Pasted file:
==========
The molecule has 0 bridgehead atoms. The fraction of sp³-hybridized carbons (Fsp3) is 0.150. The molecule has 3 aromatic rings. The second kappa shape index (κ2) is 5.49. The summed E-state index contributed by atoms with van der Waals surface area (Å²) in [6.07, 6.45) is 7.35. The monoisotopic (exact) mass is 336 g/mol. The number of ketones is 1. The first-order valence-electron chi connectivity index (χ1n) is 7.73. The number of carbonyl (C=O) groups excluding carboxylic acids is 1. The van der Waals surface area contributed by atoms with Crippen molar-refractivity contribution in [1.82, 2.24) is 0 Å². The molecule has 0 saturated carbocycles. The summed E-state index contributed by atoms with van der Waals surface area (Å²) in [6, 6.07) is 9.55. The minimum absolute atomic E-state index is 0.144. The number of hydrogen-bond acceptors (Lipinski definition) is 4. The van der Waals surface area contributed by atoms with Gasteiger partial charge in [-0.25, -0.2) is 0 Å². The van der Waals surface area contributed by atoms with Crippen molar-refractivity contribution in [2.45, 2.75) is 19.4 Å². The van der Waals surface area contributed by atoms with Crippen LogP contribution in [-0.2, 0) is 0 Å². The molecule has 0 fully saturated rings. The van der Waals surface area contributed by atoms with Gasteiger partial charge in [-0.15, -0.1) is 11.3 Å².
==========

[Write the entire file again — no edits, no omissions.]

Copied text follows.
The molecule has 0 bridgehead atoms. The fraction of sp³-hybridized carbons (Fsp3) is 0.150. The molecule has 3 aromatic rings. The second kappa shape index (κ2) is 5.49. The summed E-state index contributed by atoms with van der Waals surface area (Å²) in [6.07, 6.45) is 7.35. The monoisotopic (exact) mass is 336 g/mol. The number of ketones is 1. The first-order valence-electron chi connectivity index (χ1n) is 7.73. The number of carbonyl (C=O) groups excluding carboxylic acids is 1. The van der Waals surface area contributed by atoms with Crippen molar-refractivity contribution in [1.82, 2.24) is 0 Å². The molecule has 0 saturated carbocycles. The summed E-state index contributed by atoms with van der Waals surface area (Å²) in [6, 6.07) is 9.55. The minimum absolute atomic E-state index is 0.144. The number of hydrogen-bond acceptors (Lipinski definition) is 4. The van der Waals surface area contributed by atoms with Gasteiger partial charge in [-0.25, -0.2) is 0 Å². The van der Waals surface area contributed by atoms with Crippen molar-refractivity contribution in [2.45, 2.75) is 19.4 Å². The van der Waals surface area contributed by atoms with Crippen LogP contribution in [-0.2, 0) is 0 Å². The molecule has 0 fully saturated rings. The van der Waals surface area contributed by atoms with Gasteiger partial charge in [-0.15, -0.1) is 11.3 Å².